Every morning, a hard frost sugarcoats our world.
Before the snow falls in earnest, my daughter drives, logging in hours and experience with her driver’s permit. We head out one way and take a different road back home.
Inadvertently, wandering, we end up on a road in Elmore that I haven’t traveled in years. While she and her sister talk, I remember the last time I had traveled that road was with my mother and the girls, who were so much younger then. The forest drops away on either side of the backroad. Farm fields, shaved down to corn stubble, surround us.
The girls’ father was away then, visiting his father who was recovering from a heart attack. When he returned, I believed we had a new beginning, a jumpstart to what we were doing as a family. Now, with my youngest in the driver’s seat of our Subaru, I have a sudden realization that there’s never any beginning, never any fresh start, the world always unfolding and transforming — from harrowed up fields to spring shoots to the fatness of August’s harvest.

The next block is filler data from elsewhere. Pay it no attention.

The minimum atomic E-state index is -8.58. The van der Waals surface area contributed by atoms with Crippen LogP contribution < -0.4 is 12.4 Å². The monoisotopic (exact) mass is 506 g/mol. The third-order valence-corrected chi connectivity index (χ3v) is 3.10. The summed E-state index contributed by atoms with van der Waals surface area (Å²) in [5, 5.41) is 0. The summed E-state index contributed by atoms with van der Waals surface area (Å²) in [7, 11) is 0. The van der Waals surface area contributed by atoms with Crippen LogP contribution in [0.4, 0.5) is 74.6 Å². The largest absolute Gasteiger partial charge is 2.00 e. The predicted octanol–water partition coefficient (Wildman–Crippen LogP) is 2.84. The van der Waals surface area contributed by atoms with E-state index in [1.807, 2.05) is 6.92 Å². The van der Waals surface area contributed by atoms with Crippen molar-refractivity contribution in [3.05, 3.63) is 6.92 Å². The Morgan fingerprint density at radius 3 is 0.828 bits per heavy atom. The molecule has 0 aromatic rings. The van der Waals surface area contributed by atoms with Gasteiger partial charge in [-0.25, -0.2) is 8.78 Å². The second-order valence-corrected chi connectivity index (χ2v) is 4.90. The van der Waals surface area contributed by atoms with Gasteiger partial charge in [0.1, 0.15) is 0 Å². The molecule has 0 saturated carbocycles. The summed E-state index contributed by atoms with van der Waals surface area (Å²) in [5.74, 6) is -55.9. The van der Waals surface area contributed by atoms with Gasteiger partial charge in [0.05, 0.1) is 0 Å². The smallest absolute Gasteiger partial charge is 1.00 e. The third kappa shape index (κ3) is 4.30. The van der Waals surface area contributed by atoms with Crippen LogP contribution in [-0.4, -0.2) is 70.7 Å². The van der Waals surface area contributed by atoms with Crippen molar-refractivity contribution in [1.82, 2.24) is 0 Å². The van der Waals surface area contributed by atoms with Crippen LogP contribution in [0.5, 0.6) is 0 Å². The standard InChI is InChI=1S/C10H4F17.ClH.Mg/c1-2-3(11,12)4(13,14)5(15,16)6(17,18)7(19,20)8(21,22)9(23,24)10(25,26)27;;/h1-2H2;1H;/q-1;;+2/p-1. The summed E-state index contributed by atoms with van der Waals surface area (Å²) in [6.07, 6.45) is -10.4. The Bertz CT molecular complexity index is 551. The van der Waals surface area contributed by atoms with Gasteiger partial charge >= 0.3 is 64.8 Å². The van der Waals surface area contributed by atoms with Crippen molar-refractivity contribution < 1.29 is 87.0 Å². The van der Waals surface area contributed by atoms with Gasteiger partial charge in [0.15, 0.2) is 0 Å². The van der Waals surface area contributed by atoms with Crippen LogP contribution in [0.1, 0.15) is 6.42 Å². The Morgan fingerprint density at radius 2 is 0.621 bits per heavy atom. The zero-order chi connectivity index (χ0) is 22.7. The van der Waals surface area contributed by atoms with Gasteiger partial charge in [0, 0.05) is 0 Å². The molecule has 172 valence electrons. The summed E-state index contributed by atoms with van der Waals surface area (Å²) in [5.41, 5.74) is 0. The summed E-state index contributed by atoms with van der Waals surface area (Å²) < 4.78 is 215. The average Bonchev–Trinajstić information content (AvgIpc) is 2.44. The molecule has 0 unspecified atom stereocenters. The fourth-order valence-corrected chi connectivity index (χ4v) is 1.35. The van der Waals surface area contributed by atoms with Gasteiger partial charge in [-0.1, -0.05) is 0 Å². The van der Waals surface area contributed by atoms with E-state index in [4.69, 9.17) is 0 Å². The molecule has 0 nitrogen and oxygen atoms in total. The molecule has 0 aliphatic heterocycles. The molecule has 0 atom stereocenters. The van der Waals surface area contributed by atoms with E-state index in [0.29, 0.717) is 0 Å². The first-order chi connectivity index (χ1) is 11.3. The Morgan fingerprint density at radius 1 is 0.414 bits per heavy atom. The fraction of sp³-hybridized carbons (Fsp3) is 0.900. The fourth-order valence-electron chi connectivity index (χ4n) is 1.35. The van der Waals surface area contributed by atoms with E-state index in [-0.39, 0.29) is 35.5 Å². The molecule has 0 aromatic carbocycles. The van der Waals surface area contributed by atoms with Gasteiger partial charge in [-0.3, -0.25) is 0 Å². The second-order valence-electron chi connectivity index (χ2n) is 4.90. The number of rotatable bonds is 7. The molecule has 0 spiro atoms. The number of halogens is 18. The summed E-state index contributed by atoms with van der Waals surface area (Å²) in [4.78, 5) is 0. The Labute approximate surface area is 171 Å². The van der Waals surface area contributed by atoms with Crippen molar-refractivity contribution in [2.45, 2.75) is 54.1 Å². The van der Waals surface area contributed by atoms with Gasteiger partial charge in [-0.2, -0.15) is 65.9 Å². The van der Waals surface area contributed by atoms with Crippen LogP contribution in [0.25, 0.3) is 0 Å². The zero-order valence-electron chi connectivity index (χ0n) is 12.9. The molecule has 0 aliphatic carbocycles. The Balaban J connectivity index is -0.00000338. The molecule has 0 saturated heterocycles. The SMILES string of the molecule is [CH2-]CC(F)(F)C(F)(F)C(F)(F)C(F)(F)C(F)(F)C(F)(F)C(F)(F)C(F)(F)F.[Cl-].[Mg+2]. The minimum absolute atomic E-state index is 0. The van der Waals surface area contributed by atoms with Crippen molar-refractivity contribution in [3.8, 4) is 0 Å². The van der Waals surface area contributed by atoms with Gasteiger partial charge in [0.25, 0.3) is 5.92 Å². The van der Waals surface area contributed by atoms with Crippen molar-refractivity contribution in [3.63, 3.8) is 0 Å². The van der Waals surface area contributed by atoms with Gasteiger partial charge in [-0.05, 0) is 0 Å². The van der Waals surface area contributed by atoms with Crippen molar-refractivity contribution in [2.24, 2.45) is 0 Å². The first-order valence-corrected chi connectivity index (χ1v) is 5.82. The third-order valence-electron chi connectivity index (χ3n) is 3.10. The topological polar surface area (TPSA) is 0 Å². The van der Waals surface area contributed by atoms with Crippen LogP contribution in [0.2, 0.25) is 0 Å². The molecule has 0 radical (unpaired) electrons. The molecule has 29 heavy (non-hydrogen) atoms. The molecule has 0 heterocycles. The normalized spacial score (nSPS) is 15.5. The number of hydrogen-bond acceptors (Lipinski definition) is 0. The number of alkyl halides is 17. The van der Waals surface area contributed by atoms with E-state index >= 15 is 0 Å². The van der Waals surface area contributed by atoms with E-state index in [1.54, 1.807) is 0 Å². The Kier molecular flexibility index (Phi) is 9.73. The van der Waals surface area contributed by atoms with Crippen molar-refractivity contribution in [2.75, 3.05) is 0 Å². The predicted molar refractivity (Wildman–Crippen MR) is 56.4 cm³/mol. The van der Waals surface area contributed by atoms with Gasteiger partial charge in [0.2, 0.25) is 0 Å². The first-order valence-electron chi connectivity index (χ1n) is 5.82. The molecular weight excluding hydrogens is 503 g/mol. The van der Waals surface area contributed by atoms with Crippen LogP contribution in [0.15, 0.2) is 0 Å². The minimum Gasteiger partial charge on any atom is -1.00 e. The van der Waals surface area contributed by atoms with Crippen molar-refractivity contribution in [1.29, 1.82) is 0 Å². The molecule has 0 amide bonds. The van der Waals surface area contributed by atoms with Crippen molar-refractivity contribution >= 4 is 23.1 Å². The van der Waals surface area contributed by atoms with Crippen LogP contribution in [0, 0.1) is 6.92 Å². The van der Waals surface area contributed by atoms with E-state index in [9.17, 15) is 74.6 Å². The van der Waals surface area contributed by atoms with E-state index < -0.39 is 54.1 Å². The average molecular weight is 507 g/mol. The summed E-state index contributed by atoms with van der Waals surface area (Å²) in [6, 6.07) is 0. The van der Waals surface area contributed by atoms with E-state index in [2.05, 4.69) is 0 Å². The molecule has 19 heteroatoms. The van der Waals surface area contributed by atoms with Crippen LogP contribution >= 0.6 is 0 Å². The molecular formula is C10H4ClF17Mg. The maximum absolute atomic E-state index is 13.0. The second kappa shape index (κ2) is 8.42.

This girl — all of her, stoic and disciplined and sometimes radiantly joyful — is becoming a young adult in these strange pandemic days. I imagine she’ll carry these months (maybe years?) forever with her, sewn into her soul like a scar.
The road winds around the rural hospital where both my daughters were born by caesarian, leaving my own body with indelible scars. I wouldn’t trade those scars for the world.